How to live with less plastic

Posted on July 2, 2021

How to live with less plastic

It litters our cities and countryside, pollutes our oceans and beaches, and impacts on the wellbeing of wildlife – yet single-use plastic is a big part of our daily life. Here are 10 practical ways to cut your plastic consumption today.

  1. Bring your own water bottle

In the UK, we throw away 7.7 billion plastic water bottles every year.1 With many shops, restaurants and public spaces offering free drinking water, carrying your own water bottle can help you stay hydrated, use less plastic bottles and save money too. 

  1. Say no to a bag for life

Although bags for life were widely introduced by retailers to reduce our use of single-use plastic bags, these thicker bags contain far more plastic by weight – and many still end up in landfill. Instead, keep a reusable canvas tote in your handbag or car, or make use of the cardboard boxes that supermarkets often give away free of charge.

  1. Buy loose produce where possible

According to research by Greenpeace, supermarkets put over 900,000 tonnes of plastic packaging on their shelves a year.2 Although cost and convenience often make plastic-packaged food the best option, swap to loose produce where possible and avoid the single-use food bags that are found in the grocery aisle. It can also mean buying the amount  you need with less food wastage. 

To protect loose fruit and veg in the trolley and on the way home, try a string shopping bag that you can use week after week.

  1. Bring your own cup

Most coffee shops and cafes offer a small discount if you bring your own cup for your hot drink. Takeaway paper coffee cups are often lined with plastic which makes them much harder to recycle, so treating yourself to a reusable cup or insulated bottle means you won’t have to feel guilty about your daily coffee fix.

  1. Choose a reusable lunch box

Taking a packed lunch to work or when you’re out and about at the weekend is a great way to save money – but plastic food bags, foil and cling film are not so great. Instead, choose a reusable container, reusable sandwich bags or beeswax food wraps for a waste-free lunch break.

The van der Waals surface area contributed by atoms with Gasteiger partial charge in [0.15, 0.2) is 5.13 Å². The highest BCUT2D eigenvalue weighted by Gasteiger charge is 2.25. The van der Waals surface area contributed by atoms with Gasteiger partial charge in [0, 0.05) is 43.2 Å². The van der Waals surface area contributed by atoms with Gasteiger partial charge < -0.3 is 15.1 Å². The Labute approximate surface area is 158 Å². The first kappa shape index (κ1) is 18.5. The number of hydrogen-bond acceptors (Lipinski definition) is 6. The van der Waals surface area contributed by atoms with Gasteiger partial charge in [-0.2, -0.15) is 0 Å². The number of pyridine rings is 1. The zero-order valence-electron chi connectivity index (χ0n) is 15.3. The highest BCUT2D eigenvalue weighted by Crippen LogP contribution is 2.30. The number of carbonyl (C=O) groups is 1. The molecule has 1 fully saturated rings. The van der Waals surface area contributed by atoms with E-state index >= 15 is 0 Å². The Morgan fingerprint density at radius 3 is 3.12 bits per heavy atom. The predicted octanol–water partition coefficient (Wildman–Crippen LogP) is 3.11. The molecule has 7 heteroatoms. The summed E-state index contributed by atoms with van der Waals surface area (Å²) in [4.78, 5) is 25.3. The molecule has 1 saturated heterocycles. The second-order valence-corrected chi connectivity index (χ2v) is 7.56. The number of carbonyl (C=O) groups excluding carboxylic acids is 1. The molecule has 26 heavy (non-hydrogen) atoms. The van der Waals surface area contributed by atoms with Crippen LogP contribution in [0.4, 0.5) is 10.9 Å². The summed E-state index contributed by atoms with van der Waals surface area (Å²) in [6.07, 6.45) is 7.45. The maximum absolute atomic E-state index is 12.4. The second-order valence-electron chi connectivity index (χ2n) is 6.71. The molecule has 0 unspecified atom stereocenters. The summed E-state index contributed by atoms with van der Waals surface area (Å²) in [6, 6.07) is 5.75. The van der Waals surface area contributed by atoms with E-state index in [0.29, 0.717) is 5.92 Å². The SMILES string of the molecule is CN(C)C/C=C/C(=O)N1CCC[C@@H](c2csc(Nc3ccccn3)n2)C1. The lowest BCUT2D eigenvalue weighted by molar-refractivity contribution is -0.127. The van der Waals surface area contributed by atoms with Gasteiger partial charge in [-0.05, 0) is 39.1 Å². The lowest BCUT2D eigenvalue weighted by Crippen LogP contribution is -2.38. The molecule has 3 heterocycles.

1. Say no to straws

…And plastic cutlery too. Grabbing lunch on the go often means more plastic waste, so if you know you’ll be picking up food while you’re out, pop a reusable straw in your bag and take your own cutlery too. 

  1. Use bars not bottles

Switching to soap, shampoo and shaving soap in a bar rather than a bottle is one easy way to reduce the amount of plastic you use in the bathroom. Avoid exfoliating shower puffs too, as these are made of plastic and need to be replaced regularly as bacteria can build up in the netting – creating more plastic waste. More natural shower puffs are now available, known as sea sponges. 

  1. Switch sweet treats

Biscuits, cakes and snacks often come in single-use plastic packaging, which although convenient is often impossible to recycle. When you have time, bake your own sweet treats at home instead – they will be healthier, tastier and, if you bake in bulk, cheaper too. 

When you don’t have a spare hour or two for baking, opt for a packaging-free snack like a banana or apple that just happens to be healthier as well.

  1. Try different tea bags

Many tea bags contain plastic woven into their fibres or are sealed with a plastic-based glue, which means they aren’t suitable for compositing. Do your research to find a brand that has switched to plastic-free tea bags so you can enjoy your favourite brew without adding to the plastic pile. Alternatively you can switch to loose tea, which is also full of flavour. 

  1. Check clothing labels

When synthetic fabrics like polyester and nylon are in the washing machine, tiny microplastic fibres get washed down the drain. Instead, try hand washing synthetic fabrics to reduce how many fibres are released, use a shorter wash cycle, or invest in microfibre-catching laundry bags. And next time you are shopping for new clothes, think twice before buying synthetic materials that contain plastic.

Living a plastic free life will also make you feel better in yourself, knowing you are helping shape a better future. 


  1. Rebecca Burgess. (2020). Love water not plastic. Available: Last accessed 2nd July 2021. 
  2. Anthony Lewis. (2019). Supermarkets putting more plastic on their shelves than ever. Available: Last accessed 2nd July 2021.